Talent acquisition for big and small companies has never quite experienced a challenge like the one before recruiters today.
With no shortage of ways to market yourself and websites to scour for opportunities, it may be surprising to learn that most job seekers are passive (as they wait for opportunities to come to them) and that most people still attain opportunities through their connections.
And, of course, all of this is further complicated by both the raging COVID-19 pandemic and the growing referendum on equity and equality, particularly how it relates to black and brown folks.
As small businesses and industry stalwarts shutter their doors in this environment, many people ask themselves what the best strategy is for survival.
For any business, recruiting the best talent they can has always been a solid bet. HR departments worldwide understand this and the hurdles before them in doing so and will turn to recruiting tools to give their business a leg up against others competing for that talent.
Many have come to view these tools as a necessity for their company’s viability. But, as with every significant decision in the modern era, many business owners and HR departments struggle to decide which recruitment tools are right for their needs with so many resources for their contemplation.
Two of the most popular tools to aid in the recruitment process are Candidate Relationship Management (CRM) systems and Applicant Tracking Systems (ATS).
This article will define both and run a quick assessment of their pros and cons before vetting out their compatibility and making some recommendations on the best tools we could find.
After reading it, you’ll understand what options are available to you and be positioned to make a better-informed decision for your business.
Applicant Tracking Systems (ATS) should be thought of as a streamlined way to manage the recruitment process by monitoring, interacting with, and maintaining a talent pool.
The logic behind ATS systems goes something like this: Every prospective job at any level will likely have many people interested in the role, as evidenced by the dozens, sometimes hundreds, sometimes thousands of applications employers receive.
Before those applications come in, potential candidates learn about the opportunity in myriad ways – whether through a connection, through a job posting site, from their college counselor, etc.
And once those applications make their way to the hiring manager, sorting through diverse candidates and evaluating their experience and potential is no easy task, prone to bias and mistakes.
For anyone involved in acquiring new talent, managing applicants – including potential, existing, and former – is critical in making the right hiring decisions. ATS systems seek to help simplify that formula.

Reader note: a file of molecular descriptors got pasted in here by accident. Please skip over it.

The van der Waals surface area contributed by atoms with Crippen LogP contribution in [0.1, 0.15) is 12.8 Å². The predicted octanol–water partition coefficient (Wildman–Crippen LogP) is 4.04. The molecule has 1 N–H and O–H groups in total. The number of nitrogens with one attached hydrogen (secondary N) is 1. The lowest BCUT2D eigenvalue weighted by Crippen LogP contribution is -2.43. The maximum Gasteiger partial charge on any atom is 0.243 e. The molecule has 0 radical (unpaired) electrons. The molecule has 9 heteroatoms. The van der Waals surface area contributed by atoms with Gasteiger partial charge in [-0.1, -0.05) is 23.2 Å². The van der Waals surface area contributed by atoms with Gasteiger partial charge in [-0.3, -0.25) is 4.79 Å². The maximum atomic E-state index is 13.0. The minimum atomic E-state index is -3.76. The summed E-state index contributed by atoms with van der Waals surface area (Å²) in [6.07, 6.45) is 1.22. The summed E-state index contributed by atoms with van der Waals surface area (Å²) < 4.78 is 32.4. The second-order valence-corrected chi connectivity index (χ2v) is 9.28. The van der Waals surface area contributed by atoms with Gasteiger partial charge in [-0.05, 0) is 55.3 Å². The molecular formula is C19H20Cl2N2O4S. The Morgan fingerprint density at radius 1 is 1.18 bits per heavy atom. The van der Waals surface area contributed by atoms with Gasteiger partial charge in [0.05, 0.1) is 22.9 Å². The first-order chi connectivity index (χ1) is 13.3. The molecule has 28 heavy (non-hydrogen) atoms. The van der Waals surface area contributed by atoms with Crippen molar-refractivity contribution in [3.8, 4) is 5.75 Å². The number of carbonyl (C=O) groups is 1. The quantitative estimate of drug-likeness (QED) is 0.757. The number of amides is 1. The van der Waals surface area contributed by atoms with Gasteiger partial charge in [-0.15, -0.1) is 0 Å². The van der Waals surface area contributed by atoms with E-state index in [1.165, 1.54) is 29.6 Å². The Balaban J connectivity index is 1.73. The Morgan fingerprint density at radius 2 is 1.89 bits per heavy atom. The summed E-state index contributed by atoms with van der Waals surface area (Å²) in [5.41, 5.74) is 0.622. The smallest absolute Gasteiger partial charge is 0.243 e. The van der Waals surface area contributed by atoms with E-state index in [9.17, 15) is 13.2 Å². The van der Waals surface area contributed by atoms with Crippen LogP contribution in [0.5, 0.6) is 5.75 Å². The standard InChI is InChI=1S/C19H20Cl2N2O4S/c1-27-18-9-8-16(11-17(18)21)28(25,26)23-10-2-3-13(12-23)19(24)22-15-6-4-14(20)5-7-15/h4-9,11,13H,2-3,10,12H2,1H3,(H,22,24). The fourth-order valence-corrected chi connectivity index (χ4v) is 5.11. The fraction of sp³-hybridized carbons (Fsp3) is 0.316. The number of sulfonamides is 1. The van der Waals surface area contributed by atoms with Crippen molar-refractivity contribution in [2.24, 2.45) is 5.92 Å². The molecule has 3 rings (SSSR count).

ATS systems act as a central database and organizational hub for a business’s recruitment efforts. Using ATS, companies can do several things, including allowing enterprises to proactively collect data from job-posting sites and other sources on potential applicants, simplifying outreach;
Providing a way to categorize and sort through applicants for jobs posted both on internal and external job boards;
designate which details they would like to prioritize in highlighting top applicants, including experience and education;
Consolidating a list of top applicants based on that criteria; automating job-ad pushes to targeted locations; and screen and evaluate prospective new hires through every step of the process, including onboarding.
The risks of not having a reliable ATS system as part of your hiring strategy make it necessary to contemplate utilizing one. In other words, an ATS system gives a business a competitive advantage in acquiring the best talent for their unique needs.
By automating and optimizing the recruitment process, significant time, energy, and resources will be saved that can be reallocated to other business operations – all bolstered, by the way, by the influx of new talent.
ATS systems also provide a tremendous advantage in managing talent pools.
While human connection remains the essential aspect of any business, the days of going to hiring fairs were already fading before the pandemic and now feel like a distant memory.
By integrating the hiring process via ATS systems, businesses first can identify where their desired prospects can be found, proactively post jobs, and hunt for candidates in targeted campaigns, such as universities or industry-specific websites or job-boards.
Reaching the people you want working for your business has been made significantly easier by sharing this data. ATS systems can also add an extra level of protection for data-protection concerns.
Another popular recruitment tool, perhaps more famous, are Candidate Relationship Management (CRM) systems. These systems possess many similarities to ATS systems and are part of a broader constellation of talent acquisition tools (more on that in the next section).
To avoid redundancy, CRM is all about maintaining relationships between past, present, and future candidates.
It’s a concept that’s been around since the 1970s and is well ingrained in the practice of recruiting talent. Still, to understand how it functions, it’s worth thinking about how companies have gone about acquiring talent in labor markets of all kinds.
HR managers have long thought of talent acquisition, not as the act of pinpointing their next superstar and more about managing a pool of potential talent – often referred to as a talent pipeline.